Representation of Ice Sheet Processes in GFDL Climate Models

Hosts: Alexander Huth, Olga Sergienko, and Nicole Schlegel

Fracture of ice shelves, the floating extensions of continental ice sheets, is a crucial component in the evolution of ice sheets and their impact on climate. The primary ice-shelf fracture processes are crevassing and calving of large tabular icebergs. These processes weaken ice shelves, which increases the flux of upstream grounded ice into the ocean, resulting in sea-level rise. Then, calved icebergs release meltwater as they drift, which impacts ocean circulation, sea-ice formation, and the marine biosphere.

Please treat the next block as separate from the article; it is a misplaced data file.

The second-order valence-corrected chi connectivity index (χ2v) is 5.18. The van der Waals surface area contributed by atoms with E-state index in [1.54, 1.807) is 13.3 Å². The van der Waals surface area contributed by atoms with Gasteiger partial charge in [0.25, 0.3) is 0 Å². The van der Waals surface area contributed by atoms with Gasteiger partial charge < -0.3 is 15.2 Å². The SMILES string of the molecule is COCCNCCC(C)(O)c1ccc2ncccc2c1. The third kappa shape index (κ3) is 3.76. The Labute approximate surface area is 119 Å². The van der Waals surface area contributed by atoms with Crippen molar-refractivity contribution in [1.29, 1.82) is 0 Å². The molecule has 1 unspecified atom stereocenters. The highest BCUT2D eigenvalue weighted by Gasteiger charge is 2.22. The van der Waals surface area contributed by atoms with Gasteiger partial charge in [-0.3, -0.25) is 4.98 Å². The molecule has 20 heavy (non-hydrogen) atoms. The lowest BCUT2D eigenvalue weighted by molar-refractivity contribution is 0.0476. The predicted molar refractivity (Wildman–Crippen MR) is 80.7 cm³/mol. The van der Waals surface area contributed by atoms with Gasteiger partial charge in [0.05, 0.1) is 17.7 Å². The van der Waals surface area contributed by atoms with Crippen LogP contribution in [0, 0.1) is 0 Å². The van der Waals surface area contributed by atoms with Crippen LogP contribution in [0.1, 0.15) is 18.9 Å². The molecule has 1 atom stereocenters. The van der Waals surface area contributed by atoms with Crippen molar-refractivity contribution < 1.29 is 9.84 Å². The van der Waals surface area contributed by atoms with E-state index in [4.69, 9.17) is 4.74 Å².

The intern will join a research team that is developing methods to represent ice-shelf evolution, tabular calving, and iceberg evolution within GFDL climate models. The intern will be involved with efforts to use satellite observations to calibrate these new methods, or in implementing the methods within the climate models. The potential candidate should have an interest in glaciology, oceanography, remote sensing, computer science, physics, or math. Experience with programming (for example, Python or MATLAB) and analyzing/processing datasets would be useful.